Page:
Situated at the junction of the Aravalli and the Vindhya ranges, Ranthambore is one of India’s conservation success stories. Since becoming one of the original 11 areas under Project Tiger in 1973, the park has recovered much of its previous natural glory, proving that. With careful management, a once-wooded area which has since been reduced to arid scrub can be successfully restored.
In 1973, the original sanctuary of 156 sq. km (60 sq. miles) was expanded to 411 sq. km (158 sq. miles) with a core area of 169 sq. km (65 sq. miles) and later became a national park. In 1984 an adjoining area of 104 sq. km (40 sq. miles) to the south became the Sawai Man Singh Sanctuary (named after the last ruling Maharaja of Jaipur).
The link between environment and history is evident in this park, and like Bandhavgarh National Park in Madhya Pradesh, the fort, the temples, the tanks and other ruins are a constant reminder of man’s involvement in the area.
The fort commanded a large area and until the late 13th century was the centre of a Hindu kingdom. During the 18th century, the area was protected as a hunting area for and by the Maharajas of Jaipur and it is thank to an extension of this protection that the park exists today.
The fort is the natural focal point of the park with a series of well established artificial lakes stretching to the north.
Most of the area is covered typical dry, mixed deciduous forest. The undulating hills have a few bare rockfaces and barren ridges. The area supports a mixed variety of birds, mammals and insects. On the gentler hillsides and in the valleys, dhok (Anogeissuspendula) is the main tree. The few areas of lush vegetation are around the lakes and have pipul, mango, palas and banyan, creating a thick forest. The huge banyan near JogiMahal at the base of the fort is reputedly the second-largest known.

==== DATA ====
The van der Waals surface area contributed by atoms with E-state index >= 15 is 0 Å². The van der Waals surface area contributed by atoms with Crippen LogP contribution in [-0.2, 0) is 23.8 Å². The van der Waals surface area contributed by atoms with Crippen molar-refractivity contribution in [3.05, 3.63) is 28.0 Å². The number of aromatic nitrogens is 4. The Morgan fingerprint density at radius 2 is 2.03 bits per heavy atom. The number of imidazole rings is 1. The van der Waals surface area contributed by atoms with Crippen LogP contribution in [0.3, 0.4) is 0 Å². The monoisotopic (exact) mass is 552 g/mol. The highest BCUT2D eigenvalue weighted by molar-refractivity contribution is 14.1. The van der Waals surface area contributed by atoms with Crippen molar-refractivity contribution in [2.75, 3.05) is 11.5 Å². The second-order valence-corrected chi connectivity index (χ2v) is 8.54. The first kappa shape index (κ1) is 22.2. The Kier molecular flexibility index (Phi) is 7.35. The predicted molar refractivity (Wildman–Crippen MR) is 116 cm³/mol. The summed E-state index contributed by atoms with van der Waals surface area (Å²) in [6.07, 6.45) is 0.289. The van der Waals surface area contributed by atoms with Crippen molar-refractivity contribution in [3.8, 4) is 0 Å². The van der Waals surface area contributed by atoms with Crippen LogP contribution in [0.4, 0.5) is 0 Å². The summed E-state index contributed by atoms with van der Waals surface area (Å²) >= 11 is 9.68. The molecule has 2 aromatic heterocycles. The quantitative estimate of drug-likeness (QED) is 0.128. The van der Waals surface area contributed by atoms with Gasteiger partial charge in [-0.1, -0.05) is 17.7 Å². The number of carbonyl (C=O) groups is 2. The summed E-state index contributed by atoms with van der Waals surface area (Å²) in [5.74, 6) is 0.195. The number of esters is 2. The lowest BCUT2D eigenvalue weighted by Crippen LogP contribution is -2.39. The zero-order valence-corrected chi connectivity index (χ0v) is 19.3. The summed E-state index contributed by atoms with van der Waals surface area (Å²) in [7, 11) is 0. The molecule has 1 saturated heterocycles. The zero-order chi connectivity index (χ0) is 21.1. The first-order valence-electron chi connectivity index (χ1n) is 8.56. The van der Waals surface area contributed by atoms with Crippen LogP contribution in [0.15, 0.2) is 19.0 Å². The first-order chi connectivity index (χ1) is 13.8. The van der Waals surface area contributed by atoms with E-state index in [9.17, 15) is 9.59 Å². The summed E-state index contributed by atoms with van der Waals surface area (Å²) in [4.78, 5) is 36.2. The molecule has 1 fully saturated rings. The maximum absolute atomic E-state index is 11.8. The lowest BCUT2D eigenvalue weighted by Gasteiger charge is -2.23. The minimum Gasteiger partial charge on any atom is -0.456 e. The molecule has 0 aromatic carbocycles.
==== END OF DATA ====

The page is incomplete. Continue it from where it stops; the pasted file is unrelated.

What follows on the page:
The major predator here is the tiger but their territories overlap with those of the leopard, which are occasionally seen in areas on the park periphery. Jackal, hyena, caracal and jungle cat are also found in the park. In recent years, the tiger population has become increasingly diurnal and there have been many sightings of tigers hunting sambar on the banks of the lakes. The greater visibility of this magnificent animal, due to careful management, has made the park well known as one of the easier parks in which to spot and photograph tigers.
Sambar and chital are common throughout the park and are found in large concentrations near the lakes along with small groups of nilgai. In the scrub and thorn, chinkara are often observed. Other animals seen include the marsh crocodile (basking on rocks or along the banks of the lakes), wild boar, ratel, monitor lizard and sloth bear.
The rich birdlife reflects the varied range of flora on which it feeds. During the winter months the lakes attract a variety of migrant water birds.
The park entrance is only 13 km (8 miles) from Sawai Madhopur station on the main Bombay—Delhi line. A new broad-gauge line connects Sawai Madhopur with Jaipur (162 km/100 miles).
For more information about Ranthambore National Park contact Swan Tours one of the leading travel agents in India.